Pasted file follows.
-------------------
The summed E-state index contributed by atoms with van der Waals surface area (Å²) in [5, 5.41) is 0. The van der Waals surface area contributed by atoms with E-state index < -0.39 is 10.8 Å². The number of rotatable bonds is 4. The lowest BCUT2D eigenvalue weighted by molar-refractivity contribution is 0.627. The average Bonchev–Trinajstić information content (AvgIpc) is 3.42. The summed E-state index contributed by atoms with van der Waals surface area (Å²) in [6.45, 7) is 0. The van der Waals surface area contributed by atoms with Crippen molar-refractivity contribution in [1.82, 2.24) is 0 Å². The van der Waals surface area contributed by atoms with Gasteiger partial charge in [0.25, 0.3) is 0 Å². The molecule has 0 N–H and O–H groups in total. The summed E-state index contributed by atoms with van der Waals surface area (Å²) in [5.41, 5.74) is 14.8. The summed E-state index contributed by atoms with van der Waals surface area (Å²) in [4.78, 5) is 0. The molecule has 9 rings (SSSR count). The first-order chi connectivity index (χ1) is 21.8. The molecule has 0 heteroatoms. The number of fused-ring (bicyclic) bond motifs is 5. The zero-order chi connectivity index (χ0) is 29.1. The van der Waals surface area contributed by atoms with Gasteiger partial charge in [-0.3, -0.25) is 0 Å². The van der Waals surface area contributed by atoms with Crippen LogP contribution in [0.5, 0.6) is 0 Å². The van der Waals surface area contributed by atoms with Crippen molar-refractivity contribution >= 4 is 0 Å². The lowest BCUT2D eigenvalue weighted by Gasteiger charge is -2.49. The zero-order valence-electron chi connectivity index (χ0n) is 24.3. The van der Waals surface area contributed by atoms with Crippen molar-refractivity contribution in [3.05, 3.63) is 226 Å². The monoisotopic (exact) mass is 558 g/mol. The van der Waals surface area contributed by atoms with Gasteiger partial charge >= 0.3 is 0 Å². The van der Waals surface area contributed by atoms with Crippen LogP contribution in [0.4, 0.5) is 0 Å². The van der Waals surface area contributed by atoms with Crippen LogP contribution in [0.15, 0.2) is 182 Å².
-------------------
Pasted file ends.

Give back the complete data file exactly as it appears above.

The summed E-state index contributed by atoms with van der Waals surface area (Å²) in [5, 5.41) is 0. The van der Waals surface area contributed by atoms with E-state index < -0.39 is 10.8 Å². The number of rotatable bonds is 4. The lowest BCUT2D eigenvalue weighted by molar-refractivity contribution is 0.627. The average Bonchev–Trinajstić information content (AvgIpc) is 3.42. The summed E-state index contributed by atoms with van der Waals surface area (Å²) in [6.45, 7) is 0. The van der Waals surface area contributed by atoms with Crippen molar-refractivity contribution in [1.82, 2.24) is 0 Å². The van der Waals surface area contributed by atoms with Gasteiger partial charge in [0.25, 0.3) is 0 Å². The molecule has 0 N–H and O–H groups in total. The summed E-state index contributed by atoms with van der Waals surface area (Å²) in [5.41, 5.74) is 14.8. The summed E-state index contributed by atoms with van der Waals surface area (Å²) in [4.78, 5) is 0. The molecule has 9 rings (SSSR count). The first-order chi connectivity index (χ1) is 21.8. The molecule has 0 heteroatoms. The number of fused-ring (bicyclic) bond motifs is 5. The zero-order chi connectivity index (χ0) is 29.1. The van der Waals surface area contributed by atoms with Gasteiger partial charge in [-0.3, -0.25) is 0 Å². The van der Waals surface area contributed by atoms with Crippen LogP contribution in [0.5, 0.6) is 0 Å². The van der Waals surface area contributed by atoms with Crippen molar-refractivity contribution >= 4 is 0 Å². The lowest BCUT2D eigenvalue weighted by Gasteiger charge is -2.49. The zero-order valence-electron chi connectivity index (χ0n) is 24.3. The van der Waals surface area contributed by atoms with Crippen molar-refractivity contribution in [3.05, 3.63) is 226 Å². The monoisotopic (exact) mass is 558 g/mol. The van der Waals surface area contributed by atoms with Gasteiger partial charge >= 0.3 is 0 Å². The van der Waals surface area contributed by atoms with Crippen LogP contribution in [0.4, 0.5) is 0 Å². The van der Waals surface area contributed by atoms with Crippen LogP contribution in [0.15, 0.2) is 182 Å².